The McClorys are historically associated with the old Irish clan Oirghialla,
or Oriel, descended from the semi-legendary Irish king Conn of the Hundred
Battles who reputedly died in 157 AD. The
kingdom of Oriel at one point encompassed much of Ulster but was in later
times confined to the area of modern Monaghan, Armagh and adjacent parts of
Down and Fermanagh. According to
old pedigrees the ancestors of the McClorys were chiefs of Fermanagh and were
kinsman of the O’Davins with lands in the barony of Tirkennedy.
Another sept dwelt at Moira in Down, and notable McClory families were
also on record in later centuries at Ballynaskeagh, Lisnacrappin and
Drumballyroney. Other old
anglicised forms of the name include McLory, McLawry and McLavery while in
some parts of east Ulster, and also in Offafy, local dialect has rendered the
name McGlory and Maglory. The
surname is most commonly met in modern times in the forms Lowry and Lavery.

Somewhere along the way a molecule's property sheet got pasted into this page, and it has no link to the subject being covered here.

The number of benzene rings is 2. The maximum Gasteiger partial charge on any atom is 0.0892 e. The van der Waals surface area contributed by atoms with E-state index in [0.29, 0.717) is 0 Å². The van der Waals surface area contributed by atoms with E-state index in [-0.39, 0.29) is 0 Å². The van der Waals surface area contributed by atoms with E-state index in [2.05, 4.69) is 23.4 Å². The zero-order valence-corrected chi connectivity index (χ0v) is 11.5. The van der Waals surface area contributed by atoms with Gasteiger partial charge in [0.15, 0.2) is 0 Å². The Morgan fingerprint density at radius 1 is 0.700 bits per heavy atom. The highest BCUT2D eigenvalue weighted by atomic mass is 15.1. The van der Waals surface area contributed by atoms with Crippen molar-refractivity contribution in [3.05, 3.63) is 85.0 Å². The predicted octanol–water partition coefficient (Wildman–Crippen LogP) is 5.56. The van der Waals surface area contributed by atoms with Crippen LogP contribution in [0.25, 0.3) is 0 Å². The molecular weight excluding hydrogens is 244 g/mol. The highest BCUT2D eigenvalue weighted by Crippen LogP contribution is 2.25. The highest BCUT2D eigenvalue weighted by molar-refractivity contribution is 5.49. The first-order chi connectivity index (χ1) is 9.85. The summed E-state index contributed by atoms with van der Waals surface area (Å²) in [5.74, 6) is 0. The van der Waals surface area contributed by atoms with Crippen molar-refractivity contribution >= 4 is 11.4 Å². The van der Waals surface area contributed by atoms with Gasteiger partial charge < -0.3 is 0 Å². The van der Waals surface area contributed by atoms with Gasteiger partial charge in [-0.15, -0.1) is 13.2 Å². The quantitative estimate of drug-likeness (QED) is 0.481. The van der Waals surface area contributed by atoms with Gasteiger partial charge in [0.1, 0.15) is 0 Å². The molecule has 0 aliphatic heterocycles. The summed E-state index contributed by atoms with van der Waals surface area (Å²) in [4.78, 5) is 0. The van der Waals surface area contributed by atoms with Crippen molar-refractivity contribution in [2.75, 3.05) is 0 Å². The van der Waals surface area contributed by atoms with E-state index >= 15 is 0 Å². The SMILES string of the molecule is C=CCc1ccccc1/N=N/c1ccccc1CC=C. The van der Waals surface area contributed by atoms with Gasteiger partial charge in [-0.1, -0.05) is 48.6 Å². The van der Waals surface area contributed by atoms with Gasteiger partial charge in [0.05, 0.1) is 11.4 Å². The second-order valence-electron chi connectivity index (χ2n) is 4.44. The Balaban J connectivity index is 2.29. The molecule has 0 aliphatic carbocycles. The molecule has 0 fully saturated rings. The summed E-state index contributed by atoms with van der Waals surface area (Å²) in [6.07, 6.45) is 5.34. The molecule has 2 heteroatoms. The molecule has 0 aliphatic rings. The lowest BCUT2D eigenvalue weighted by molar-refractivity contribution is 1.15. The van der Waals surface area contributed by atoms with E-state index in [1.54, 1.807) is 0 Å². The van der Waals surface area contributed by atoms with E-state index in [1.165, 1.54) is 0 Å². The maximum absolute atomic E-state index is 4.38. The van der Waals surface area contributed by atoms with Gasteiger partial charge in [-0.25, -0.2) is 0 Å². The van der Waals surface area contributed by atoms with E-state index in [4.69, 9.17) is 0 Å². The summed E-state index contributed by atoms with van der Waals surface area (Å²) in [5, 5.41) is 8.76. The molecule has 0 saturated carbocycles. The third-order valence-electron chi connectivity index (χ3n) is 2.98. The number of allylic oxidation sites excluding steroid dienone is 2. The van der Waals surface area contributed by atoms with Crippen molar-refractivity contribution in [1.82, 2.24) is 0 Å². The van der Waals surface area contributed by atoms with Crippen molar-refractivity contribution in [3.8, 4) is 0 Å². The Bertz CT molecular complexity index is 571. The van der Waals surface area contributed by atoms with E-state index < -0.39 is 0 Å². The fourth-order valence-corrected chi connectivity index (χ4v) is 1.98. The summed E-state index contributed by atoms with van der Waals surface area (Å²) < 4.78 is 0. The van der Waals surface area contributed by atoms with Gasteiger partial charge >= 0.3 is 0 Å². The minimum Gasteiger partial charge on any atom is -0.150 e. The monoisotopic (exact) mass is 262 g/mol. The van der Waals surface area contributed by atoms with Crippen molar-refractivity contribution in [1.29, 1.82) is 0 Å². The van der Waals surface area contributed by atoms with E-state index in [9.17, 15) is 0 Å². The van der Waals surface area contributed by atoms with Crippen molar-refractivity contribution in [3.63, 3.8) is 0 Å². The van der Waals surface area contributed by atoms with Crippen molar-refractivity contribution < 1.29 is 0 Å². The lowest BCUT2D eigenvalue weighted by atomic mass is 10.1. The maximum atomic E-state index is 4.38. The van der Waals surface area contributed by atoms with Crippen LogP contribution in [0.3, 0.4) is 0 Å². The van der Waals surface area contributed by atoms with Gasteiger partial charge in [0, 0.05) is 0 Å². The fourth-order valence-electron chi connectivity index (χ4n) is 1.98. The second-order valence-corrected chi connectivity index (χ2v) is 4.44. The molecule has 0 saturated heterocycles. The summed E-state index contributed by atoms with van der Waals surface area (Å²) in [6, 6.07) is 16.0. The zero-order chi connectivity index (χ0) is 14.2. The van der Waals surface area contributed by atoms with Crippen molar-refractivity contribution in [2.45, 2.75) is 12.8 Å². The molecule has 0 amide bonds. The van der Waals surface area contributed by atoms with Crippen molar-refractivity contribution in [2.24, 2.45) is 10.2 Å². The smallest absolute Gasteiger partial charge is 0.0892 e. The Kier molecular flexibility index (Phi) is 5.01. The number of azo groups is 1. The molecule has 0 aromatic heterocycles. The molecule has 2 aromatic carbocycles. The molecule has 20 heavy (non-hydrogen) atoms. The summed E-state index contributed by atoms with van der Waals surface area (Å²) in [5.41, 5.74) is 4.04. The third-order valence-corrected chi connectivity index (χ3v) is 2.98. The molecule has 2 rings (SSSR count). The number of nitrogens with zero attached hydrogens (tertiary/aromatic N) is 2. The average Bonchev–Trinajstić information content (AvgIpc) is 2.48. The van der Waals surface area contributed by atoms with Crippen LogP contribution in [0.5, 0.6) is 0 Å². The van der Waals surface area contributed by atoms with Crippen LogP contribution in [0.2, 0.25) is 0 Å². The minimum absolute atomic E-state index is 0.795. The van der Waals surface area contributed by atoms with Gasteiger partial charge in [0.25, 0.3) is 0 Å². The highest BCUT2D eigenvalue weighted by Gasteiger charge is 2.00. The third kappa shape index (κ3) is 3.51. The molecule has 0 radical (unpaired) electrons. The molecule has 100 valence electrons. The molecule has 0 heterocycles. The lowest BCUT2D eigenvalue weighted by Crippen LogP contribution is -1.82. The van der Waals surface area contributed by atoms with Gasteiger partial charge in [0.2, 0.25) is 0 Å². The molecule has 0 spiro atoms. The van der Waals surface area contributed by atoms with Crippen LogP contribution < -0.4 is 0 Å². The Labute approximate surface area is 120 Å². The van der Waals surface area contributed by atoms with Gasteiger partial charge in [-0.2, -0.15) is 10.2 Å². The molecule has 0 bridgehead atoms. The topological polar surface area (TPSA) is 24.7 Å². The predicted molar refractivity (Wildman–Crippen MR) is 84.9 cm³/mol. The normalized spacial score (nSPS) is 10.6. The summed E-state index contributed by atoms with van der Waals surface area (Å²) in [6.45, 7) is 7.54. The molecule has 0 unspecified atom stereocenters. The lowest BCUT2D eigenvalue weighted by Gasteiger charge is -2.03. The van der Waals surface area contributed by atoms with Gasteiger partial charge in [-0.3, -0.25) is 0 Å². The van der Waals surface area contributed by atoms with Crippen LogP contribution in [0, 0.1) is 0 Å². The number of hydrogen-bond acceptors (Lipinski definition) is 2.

The original Irish surname was Mac Labhradha (also written Mac Labhraidh,
denoting literally ‘son of Labhradha’, a personal name derived from the
Irish meaning ‘spokesman, advocate’; O Labhradha is also on record in
early times, indicating ‘grandson of Labhradha’.
The McClorys and other Oriel septs claim descent from three princes known as
the three Collas. The eponymous
ancestor of the McClorys is said to have been the chieftain Eochaidh Labhradha
mac’Fhogartaigh, eighth century lord of Fermanagh.
Historical records of the McClorys became numerous from the sixteenth
century: Elizabethan pardons (or royal indemnities) list, amongst others,
Thady and Philip O’Lowrowe in 1570, together with several McClory followers
of O’Neill in the 1590s, and a Morgh M’Glory in 1600.
Later eighteenth century wills note a Patrick M’Clowery of
Ballinaskeagh in 1779, with a Hugh McClory recorded in the same parish in
OF ARMS: On a black field, the
colour of Modesty, Wisdom and Constancy, are green laurel leaves sprouting
from a silver chalice, denoting Peace, Honour and Prosperity.